Come up and see me sometime
Come up and see me sometime
A new publication explains how art, architecture, and science converge in the new science center
On Feb. 3, workers moved a huge but very fragile 7-foot cross section of a Douglas fir out of storage—where it had been waiting in climate-controlled isolation for three years while the Thompson Hall renovation progressed—and placed it back on display outside the geology department. The artifact joins examples old and new that make up “science on display” in public spaces throughout Harned and Thompson halls. As Arches went to press, a fascinating pamphlet featuring a walking tour of display items was in the works. Among really cool items we gleaned from its pages:
Union Avenue Facade
The exterior facade of Harned Hall features six flat stone panels engraved with the Bohr atomic model of electrons in circular orbits around the nuclei of heavy elements. Framing the building’s entrance are two curved panels. The symmetrical pattern on the left side of the entrance depicts the relative motion of Earth and Venus, representing the physical sciences. On the right is a traditional Celtic image called the “Tree of Life,” representing the life sciences. Both curved panels are bordered with an ornamental motif known as the Greek key, a classical design relating to the folding pattern of proteins.
Gray Whale Skeleton The 27-foot-long skeleton hanging from the Harned Hall lobby ceiling is that of a male, juvenile gray whale. He is about half the size of a mature whale. In March 1973 while migrating north from Baja, Calif., the 14-month-old whale beached itself and died at Chinook, Wash., near the mouth of the Columbia River. The specimen was donated to the Slater Museum of Natural History.
Age of the Earth The floor-tile pattern in the first-floor corridor of Thompson Hall traces periods in the geological timeline of the Earth, each tile representing about 9 million years. The longest period (salmon-colored tiles representing the Precambrian era) starts in the north wing of Thompson and ends in the middle of the hallway, with the advent of animal life. Three blue sections comprise the time dinosaurs were present on Earth. On the scale presented, the span of human existence would occupy a piece of tile slightly thicker than two pennies stacked together.
Planetary Orbits Mosaic This two-story-high mosaic uses 4-inch-square tiles to depict the orbits of the planets, inscribed over a view of Western Washington and Puget Sound as seen from space. Blue represents water, greens represent lowlands and forests, and off-white shows the location of snow and glaciers. The western coast of Washington, Puget Sound, the Columbia River, and Vancouver Island are visible. Mounted metal bands trace each planet’s orbit, with the orbits of Neptune and Pluto seen to be crossing in the upper left. (Pluto was considered a planet at the time the mosaic was designed.) The center of the solar system is Tacoma!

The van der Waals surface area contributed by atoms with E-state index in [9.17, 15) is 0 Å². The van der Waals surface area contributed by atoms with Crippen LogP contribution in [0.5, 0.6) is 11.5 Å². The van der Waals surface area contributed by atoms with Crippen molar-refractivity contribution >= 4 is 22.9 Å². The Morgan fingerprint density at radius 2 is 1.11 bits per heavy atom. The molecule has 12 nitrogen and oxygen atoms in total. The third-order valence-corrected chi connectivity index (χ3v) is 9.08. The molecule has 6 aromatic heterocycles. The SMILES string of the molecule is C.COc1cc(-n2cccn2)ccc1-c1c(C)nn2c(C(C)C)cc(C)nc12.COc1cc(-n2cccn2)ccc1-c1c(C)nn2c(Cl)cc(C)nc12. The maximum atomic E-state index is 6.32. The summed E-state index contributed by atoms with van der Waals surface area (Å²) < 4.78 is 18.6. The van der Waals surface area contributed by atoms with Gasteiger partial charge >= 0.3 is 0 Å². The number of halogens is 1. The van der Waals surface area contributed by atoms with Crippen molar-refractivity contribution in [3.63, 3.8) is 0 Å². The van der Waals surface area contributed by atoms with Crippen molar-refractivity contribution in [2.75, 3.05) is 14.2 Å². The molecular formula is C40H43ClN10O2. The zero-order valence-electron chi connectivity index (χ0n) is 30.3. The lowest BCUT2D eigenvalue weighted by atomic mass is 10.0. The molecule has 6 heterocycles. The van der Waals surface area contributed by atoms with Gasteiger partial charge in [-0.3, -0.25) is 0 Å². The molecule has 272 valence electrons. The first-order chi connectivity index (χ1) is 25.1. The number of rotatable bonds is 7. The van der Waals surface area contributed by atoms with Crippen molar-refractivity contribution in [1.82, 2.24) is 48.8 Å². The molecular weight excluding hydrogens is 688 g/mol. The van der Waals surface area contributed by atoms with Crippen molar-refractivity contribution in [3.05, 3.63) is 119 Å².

Sierpinski Carpet One of the largest science-on-display installations lies in the pattern of the bricks in the Brown Family Courtyard called a Sierpinski Carpet. The pattern begins with a large, square, brown brick. This large square is divided into thirds, horizontally and vertically, like a tick-tack-toe grid. The central square is a contrasting color (red brick). This leaves eight brown squares around the edges of a red square. Each of these eight squares is divided into thirds and given a central red square, creating 64 smaller squares to again subdivide. The procedure can be applied infinitely, resulting in a pattern referred to as a fractal—a shape that appears similar at all scales of magnification. The design was first described by Polish mathematician Waclaw Sierpinski (1882–1969).
Pi in Binary The border of the third-floor hallway is made up of black and gray tiles illustrating the numerical value of pi in binary code. Black tiles correspond to the digit 1, and gray to 0. The pattern represents roughly the first 500 places of pi. The small red square is the “binary point,” not a decimal point.
Foucault Pendulum, Penrose Tiling Located in the center of Harned Hall’s spiral staircase is a Foucault pendulum, which demonstrates the rotation of the Earth. The pendulum appears to swing in an ever-changing plane (very slowly, taking about 32.5 hours to make a complete rotation). Actually the plane remains stationary and Earth rotates beneath it. If the pendulum were located directly above the North Pole, it would make a complete rotation every 24 hours. As latitude decreases, the time to rotate increases, so our pendulum takes more than a day to make a complete rotation. Hung from the ceiling of the third floor, the cable pendulum is suspended over a wooden base of inlaid tiles in a Penrose pattern, designed and constructed by Professor of Physics Alan Thorndike. The tiling is aperiodic and has no translational symmetry, meaning the shapes form a regular but nonrepeating pattern.
Thompson Hall Tower Carved into the stone of the Thompson Hall clock tower are traditional symbols and icons representing physical constants (such as Planck’s constant), mathematical notations (the integral sign), notations representing the solar system (the sun, Venus, Mars), and other images representing animals, formations in nature, and minerals (a bird, a snowflake, a pickax).
Research and Teaching Garden Flanked by the Berg Cascade Water Feature, the research and teaching garden is used by biology faculty and students to explore native plant species. Except for the ginkgo trees in pots at the entrance to Thompson Hall, all the foliage in the courtyard is indigenous to the Pacific Northwest.
Thomas L. Ray Gazebo The glass gazebo located at the southern end of the courtyard is designed to have faces and symmetry reminiscent of crystalline structures found in nature.